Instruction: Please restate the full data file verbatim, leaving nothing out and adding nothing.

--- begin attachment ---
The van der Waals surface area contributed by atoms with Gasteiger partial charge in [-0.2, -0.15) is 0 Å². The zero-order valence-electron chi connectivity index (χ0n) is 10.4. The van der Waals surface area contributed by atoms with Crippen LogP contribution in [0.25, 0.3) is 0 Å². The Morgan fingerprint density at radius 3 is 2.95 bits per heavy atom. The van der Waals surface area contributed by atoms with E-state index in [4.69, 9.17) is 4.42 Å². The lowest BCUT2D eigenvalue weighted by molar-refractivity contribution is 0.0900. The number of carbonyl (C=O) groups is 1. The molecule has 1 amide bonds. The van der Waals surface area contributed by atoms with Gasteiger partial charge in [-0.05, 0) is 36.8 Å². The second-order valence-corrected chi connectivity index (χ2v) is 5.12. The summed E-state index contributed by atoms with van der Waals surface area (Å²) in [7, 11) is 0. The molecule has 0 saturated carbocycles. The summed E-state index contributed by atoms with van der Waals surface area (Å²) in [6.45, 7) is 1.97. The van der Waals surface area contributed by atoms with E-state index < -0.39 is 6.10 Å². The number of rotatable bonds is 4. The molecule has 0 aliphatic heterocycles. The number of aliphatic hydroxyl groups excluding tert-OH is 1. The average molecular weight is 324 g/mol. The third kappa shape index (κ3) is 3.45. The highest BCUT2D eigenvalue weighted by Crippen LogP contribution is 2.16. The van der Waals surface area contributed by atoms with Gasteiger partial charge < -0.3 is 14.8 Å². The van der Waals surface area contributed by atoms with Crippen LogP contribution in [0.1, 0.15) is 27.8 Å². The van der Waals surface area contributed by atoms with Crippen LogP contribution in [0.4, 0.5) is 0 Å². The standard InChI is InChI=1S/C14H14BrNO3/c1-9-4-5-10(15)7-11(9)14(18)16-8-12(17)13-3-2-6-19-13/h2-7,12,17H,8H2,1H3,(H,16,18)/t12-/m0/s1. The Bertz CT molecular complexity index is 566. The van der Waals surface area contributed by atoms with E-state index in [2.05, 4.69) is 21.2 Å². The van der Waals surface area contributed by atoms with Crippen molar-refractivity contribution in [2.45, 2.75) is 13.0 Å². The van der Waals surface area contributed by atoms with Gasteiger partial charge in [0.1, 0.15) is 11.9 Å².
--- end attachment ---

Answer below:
The van der Waals surface area contributed by atoms with Gasteiger partial charge in [-0.2, -0.15) is 0 Å². The zero-order valence-electron chi connectivity index (χ0n) is 10.4. The van der Waals surface area contributed by atoms with Crippen LogP contribution in [0.25, 0.3) is 0 Å². The Morgan fingerprint density at radius 3 is 2.95 bits per heavy atom. The van der Waals surface area contributed by atoms with E-state index in [4.69, 9.17) is 4.42 Å². The lowest BCUT2D eigenvalue weighted by molar-refractivity contribution is 0.0900. The number of carbonyl (C=O) groups is 1. The molecule has 1 amide bonds. The van der Waals surface area contributed by atoms with Gasteiger partial charge in [-0.05, 0) is 36.8 Å². The second-order valence-corrected chi connectivity index (χ2v) is 5.12. The summed E-state index contributed by atoms with van der Waals surface area (Å²) in [7, 11) is 0. The molecule has 0 saturated carbocycles. The summed E-state index contributed by atoms with van der Waals surface area (Å²) in [6.45, 7) is 1.97. The van der Waals surface area contributed by atoms with E-state index < -0.39 is 6.10 Å². The number of rotatable bonds is 4. The molecule has 0 aliphatic heterocycles. The number of aliphatic hydroxyl groups excluding tert-OH is 1. The average molecular weight is 324 g/mol. The third kappa shape index (κ3) is 3.45. The highest BCUT2D eigenvalue weighted by Crippen LogP contribution is 2.16. The van der Waals surface area contributed by atoms with Gasteiger partial charge < -0.3 is 14.8 Å². The van der Waals surface area contributed by atoms with Crippen LogP contribution in [0.1, 0.15) is 27.8 Å². The van der Waals surface area contributed by atoms with Crippen LogP contribution in [0.4, 0.5) is 0 Å². The standard InChI is InChI=1S/C14H14BrNO3/c1-9-4-5-10(15)7-11(9)14(18)16-8-12(17)13-3-2-6-19-13/h2-7,12,17H,8H2,1H3,(H,16,18)/t12-/m0/s1. The Bertz CT molecular complexity index is 566. The van der Waals surface area contributed by atoms with E-state index in [2.05, 4.69) is 21.2 Å². The van der Waals surface area contributed by atoms with Crippen molar-refractivity contribution in [2.45, 2.75) is 13.0 Å². The van der Waals surface area contributed by atoms with Gasteiger partial charge in [0.1, 0.15) is 11.9 Å².